Since going electronic in 1994, NOAO has continued to refine and enhance its observing proposal handling system. Virtually all related processes are now handled electronically. Members of the astronomical community can submit proposals through email, web form or via Gemini's downloadable Phase-I Tool. NOAO staff can use online interfaces for administrative tasks, technical reviews, telescope scheduling, and compilation of various statistics. In addition, all information relevant to the TAC process is made available online.
The system, now known as ANDES, is designed as a thin-client architecture (web pages are now used for almost all database functions) built using open source tools (FreeBSD, Apache, MySQL, Perl, PHP) to process descriptively-marked (LaTeX, XML) proposal documents.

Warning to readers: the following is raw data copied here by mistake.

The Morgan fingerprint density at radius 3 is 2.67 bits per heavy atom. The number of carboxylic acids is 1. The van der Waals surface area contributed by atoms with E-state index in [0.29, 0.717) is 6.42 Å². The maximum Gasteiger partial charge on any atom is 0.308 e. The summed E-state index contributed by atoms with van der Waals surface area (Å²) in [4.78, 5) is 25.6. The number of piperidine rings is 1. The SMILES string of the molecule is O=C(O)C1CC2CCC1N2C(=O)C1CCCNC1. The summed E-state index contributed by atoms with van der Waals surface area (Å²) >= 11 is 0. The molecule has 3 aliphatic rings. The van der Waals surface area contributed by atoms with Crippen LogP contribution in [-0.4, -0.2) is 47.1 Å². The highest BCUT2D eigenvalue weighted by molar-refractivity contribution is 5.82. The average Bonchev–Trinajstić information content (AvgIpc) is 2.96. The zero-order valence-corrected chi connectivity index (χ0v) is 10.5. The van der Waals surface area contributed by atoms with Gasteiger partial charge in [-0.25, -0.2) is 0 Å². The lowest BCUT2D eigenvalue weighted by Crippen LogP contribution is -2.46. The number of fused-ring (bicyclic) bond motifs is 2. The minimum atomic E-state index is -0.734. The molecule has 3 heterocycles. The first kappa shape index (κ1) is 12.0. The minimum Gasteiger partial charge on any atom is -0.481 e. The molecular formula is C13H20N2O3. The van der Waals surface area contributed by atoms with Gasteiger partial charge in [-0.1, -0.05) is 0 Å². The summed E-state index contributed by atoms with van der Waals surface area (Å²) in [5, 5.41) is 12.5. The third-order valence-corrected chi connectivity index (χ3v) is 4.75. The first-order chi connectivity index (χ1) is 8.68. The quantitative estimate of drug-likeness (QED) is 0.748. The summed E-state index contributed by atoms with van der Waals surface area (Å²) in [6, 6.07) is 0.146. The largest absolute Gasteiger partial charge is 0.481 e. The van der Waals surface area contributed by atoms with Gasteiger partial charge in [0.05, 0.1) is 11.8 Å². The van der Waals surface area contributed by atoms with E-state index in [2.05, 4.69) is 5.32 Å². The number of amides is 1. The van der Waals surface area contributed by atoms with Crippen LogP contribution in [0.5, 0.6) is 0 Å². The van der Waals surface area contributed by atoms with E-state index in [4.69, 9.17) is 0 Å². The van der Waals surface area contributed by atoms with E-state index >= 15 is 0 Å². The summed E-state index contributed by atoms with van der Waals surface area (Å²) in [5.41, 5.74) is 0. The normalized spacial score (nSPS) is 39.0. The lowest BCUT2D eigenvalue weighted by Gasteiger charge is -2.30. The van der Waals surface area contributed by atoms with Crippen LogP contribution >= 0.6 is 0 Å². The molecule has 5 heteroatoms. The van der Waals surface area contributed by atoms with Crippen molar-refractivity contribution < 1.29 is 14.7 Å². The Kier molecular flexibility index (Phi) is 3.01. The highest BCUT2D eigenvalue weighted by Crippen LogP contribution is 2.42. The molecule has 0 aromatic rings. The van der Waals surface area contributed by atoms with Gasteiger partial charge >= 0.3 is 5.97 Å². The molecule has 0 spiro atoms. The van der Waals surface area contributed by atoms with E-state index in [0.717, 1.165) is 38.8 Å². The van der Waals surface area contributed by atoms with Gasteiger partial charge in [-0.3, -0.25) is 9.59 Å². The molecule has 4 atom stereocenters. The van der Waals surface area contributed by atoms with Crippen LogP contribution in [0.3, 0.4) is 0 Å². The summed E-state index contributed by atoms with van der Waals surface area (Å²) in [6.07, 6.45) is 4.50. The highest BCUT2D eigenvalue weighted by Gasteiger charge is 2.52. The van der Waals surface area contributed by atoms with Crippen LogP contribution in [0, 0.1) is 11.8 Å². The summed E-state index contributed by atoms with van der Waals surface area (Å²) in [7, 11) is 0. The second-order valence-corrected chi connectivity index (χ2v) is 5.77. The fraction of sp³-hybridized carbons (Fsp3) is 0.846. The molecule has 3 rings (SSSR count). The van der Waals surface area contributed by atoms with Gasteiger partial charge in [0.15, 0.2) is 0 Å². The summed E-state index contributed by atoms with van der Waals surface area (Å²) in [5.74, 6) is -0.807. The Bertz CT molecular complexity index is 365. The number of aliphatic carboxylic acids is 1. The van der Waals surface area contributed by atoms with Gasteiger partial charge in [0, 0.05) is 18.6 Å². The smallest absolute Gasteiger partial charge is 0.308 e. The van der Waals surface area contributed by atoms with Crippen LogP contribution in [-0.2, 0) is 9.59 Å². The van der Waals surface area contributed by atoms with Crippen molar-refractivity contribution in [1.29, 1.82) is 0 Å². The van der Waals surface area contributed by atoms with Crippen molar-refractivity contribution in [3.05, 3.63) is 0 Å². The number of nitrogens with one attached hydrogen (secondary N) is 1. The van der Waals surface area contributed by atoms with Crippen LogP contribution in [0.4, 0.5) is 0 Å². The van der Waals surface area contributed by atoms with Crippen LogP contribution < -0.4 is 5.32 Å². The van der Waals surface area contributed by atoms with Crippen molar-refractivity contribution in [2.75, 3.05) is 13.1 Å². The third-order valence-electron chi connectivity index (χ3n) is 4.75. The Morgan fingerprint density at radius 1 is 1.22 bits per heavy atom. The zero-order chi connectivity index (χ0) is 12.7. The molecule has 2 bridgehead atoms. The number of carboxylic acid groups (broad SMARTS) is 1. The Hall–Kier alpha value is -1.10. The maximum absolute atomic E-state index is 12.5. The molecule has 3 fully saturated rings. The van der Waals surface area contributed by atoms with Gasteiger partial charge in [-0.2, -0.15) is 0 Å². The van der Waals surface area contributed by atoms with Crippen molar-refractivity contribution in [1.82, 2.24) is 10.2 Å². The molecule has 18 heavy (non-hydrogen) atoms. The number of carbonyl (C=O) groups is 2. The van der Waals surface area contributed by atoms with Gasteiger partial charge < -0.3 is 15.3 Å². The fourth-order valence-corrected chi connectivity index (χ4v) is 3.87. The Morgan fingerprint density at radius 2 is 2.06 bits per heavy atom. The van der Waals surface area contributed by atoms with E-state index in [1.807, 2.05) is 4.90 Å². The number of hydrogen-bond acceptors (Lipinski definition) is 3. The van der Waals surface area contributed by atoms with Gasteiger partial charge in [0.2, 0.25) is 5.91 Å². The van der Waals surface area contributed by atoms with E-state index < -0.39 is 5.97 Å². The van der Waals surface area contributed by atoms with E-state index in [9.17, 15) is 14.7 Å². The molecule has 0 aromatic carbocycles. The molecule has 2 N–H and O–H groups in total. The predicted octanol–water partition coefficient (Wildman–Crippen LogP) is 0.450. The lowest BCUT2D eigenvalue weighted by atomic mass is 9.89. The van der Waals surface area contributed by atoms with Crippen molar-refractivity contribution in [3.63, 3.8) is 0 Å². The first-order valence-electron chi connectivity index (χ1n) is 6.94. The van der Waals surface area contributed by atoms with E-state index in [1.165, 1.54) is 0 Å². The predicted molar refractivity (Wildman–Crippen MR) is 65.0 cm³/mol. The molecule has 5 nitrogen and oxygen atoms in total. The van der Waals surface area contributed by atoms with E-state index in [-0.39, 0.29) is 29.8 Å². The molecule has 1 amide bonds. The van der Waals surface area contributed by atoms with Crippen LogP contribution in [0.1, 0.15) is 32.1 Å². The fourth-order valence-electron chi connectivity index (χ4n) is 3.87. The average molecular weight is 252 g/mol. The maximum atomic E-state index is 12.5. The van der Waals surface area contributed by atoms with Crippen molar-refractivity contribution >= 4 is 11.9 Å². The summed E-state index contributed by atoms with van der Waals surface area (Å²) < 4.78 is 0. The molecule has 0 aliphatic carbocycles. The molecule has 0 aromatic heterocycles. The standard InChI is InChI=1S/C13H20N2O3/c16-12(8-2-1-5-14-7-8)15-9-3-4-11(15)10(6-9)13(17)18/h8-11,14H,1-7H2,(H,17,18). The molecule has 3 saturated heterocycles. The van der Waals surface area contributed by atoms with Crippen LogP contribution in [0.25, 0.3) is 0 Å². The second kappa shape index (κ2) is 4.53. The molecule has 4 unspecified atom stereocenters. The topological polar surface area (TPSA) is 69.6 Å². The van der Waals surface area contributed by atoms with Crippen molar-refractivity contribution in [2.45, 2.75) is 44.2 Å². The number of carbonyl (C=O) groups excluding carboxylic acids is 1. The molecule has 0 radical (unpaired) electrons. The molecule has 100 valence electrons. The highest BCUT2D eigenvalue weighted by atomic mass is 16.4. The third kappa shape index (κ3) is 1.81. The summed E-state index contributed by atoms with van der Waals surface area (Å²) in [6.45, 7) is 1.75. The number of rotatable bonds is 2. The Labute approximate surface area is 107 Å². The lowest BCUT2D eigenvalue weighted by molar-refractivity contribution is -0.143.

Proposals for telescope time at facilities available through the National Optical Astronomy Observatories can now be prepared and submitted via the WWW. Investigators submit proposal information through a series of HTML forms to the NOAO server, where the information is processed by Perl CGI scripts. PostScript figures and ASCII files may be attached by investigators for inclusion in their proposals using their browser's upload feature. Proposal information is saved on the server so that investigators can return in later sessions to continue work on a proposal and so that collaborators can participate in writing the proposal if they have access to the proposal account name and password. The system provides on-line verification of LATEX syntax and a spellchecker, and confirms that all sections of the proposal are filled out. Users can request a LATEX or PostScript copy of their proposal by e-mail, or view the proposal on line. The advantages of the Web-based process for our users are convenience, access to on-line documentation, and the simple interface which avoids direct confrontation with LATEX. From the NOAO point of view, the advantage is the use of standardized formats and syntax, particularly as we begin to receive proposals for the Gemini telescopes and some independent observatories.